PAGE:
The resulting current between electrodes 22 and in lead 38 is directly proportional to linear acceleration and may be read by a number of means. This might be done simply by measuring the voltage across a resistor in lead 38. Pulse forcing means using pulses of high frequency having a polarity dependent on the dircetion and using small pulse areas for high accuracy may also be used. Nuclear magnetic resonance is a new and suggested method in addition to the more conventional and presently used methods and is more fully described in an article entitled Two Nuclear Magnetic Resonance Devices Which Automatically Follow Time Varying Magnetic Fields-Possible Applications by Abrahamson, Heinen, Larson and Senstad. published in the Proceedings of National Electronics Conference, vol. XVII, Oct. 9-11, 1961, pp. 250-257.
In arriving at design characteristics for a device such as disclosed in FIG. 3, the following equations may be employed:
A pressure transducer which will develop the required signal as a function of deflection and which has a spring constant of zero will have the following relationship between current and acceleration under steady state conditions.
i=output current a=acceleration K =force generator force constant This is analogous to the situation in pendulous accelerometers where it is necessary to hold only the mass unbalance and the torque generator gain constant. In the subject invention it is necessary to hold the inertial mass and the force generator gain constant. The flux density of the force motor may be held constant for example by nuclear magnetic resonance means. A permanent magnet may also be employed but even this may require some correction for a desired range of accuracy over a specified time period.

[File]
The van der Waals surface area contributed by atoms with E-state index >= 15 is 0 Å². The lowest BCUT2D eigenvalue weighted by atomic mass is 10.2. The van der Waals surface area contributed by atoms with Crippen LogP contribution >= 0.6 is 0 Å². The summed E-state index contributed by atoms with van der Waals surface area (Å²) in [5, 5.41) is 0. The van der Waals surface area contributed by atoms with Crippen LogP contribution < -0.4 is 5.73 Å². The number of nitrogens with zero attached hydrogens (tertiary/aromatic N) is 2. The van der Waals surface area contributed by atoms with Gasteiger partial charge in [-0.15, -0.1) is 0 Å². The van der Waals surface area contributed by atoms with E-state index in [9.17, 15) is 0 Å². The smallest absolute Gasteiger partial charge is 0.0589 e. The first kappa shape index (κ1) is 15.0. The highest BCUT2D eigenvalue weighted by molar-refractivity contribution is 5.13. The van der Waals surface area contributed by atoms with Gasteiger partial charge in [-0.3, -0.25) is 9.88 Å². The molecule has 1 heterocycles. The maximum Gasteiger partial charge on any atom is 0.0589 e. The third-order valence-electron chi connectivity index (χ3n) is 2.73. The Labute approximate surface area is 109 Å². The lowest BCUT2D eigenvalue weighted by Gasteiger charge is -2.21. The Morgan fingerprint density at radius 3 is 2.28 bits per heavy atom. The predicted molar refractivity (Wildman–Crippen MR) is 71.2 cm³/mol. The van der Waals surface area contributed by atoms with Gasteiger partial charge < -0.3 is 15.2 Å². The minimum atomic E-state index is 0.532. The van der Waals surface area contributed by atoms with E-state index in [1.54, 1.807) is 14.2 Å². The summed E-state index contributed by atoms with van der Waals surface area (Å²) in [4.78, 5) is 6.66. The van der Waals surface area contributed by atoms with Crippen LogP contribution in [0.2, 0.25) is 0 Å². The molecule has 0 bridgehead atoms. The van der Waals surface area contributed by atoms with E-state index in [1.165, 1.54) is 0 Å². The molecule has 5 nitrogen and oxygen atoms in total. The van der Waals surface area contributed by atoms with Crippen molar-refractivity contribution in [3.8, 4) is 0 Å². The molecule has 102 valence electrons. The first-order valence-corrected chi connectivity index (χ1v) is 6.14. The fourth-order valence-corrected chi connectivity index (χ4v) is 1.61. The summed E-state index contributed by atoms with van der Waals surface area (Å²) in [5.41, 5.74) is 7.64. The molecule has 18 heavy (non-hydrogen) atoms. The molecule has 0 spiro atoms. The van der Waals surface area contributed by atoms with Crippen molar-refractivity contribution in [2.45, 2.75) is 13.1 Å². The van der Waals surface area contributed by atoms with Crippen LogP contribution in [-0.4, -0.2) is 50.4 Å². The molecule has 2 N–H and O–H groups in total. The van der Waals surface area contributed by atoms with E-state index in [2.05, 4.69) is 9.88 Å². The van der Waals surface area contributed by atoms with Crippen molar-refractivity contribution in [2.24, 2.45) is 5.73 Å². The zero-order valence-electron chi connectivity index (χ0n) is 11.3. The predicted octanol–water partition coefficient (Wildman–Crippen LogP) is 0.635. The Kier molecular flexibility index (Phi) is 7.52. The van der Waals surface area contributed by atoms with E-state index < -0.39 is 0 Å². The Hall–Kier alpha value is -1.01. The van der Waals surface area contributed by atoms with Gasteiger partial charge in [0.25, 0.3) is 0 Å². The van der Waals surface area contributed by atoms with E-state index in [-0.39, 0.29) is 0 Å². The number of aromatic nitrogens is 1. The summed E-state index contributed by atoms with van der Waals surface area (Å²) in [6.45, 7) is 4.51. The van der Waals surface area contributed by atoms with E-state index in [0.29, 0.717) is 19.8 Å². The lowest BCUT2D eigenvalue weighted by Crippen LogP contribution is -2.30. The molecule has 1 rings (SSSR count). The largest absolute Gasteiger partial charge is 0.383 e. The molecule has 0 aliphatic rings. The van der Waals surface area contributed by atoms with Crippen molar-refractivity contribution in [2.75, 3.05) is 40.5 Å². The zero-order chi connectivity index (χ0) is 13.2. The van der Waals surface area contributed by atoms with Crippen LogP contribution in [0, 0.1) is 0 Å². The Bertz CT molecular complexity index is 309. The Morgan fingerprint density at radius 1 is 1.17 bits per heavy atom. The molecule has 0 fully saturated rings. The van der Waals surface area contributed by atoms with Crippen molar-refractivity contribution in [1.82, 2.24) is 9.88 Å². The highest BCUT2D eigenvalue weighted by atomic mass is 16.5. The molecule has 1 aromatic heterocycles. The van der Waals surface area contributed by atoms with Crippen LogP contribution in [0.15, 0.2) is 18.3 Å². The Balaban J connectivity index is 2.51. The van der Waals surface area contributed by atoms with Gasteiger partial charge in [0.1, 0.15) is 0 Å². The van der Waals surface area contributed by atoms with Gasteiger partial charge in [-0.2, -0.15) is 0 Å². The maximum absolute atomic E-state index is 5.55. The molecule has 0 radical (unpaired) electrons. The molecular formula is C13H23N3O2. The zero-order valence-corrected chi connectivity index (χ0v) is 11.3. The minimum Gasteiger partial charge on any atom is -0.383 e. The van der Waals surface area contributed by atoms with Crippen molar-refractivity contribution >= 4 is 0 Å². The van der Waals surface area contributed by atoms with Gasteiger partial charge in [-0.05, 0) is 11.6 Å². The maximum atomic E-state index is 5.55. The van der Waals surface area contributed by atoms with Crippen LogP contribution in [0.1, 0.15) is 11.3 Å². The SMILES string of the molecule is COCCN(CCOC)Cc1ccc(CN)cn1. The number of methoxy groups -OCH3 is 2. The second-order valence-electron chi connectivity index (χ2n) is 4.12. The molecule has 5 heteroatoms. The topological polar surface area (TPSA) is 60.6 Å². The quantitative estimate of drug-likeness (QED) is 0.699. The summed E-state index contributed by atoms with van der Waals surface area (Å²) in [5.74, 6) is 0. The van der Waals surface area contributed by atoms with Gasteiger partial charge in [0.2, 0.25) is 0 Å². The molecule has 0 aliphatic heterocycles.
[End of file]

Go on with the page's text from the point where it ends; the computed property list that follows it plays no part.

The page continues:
Many available pressure pickoifs such as piezoresistive transducers not only produce a signal proportional to their deflection but also require a force to produce deflection resulting in a spring constant. If they also have hysterises, this would subject the accelerometer to potentially serious errors since hysteresis would require current to flow to return the pressure transducer defiection to zero. The Fenner window 44 disclosed above, grown directly on a silicon wafer substrate, has no hysteresis. It is a piezoresistive bridge having a measured accuracy better than 10 parts per million confirming lack of hysteresis. Because the pressure transducer has a mechanical spring constant, the relationship between current and acceleration is glen Where K =mechanical spring constant of the pressure transducer K electrical spring constant K A K =the gain product of the pressure transducer, amplifier and force generator.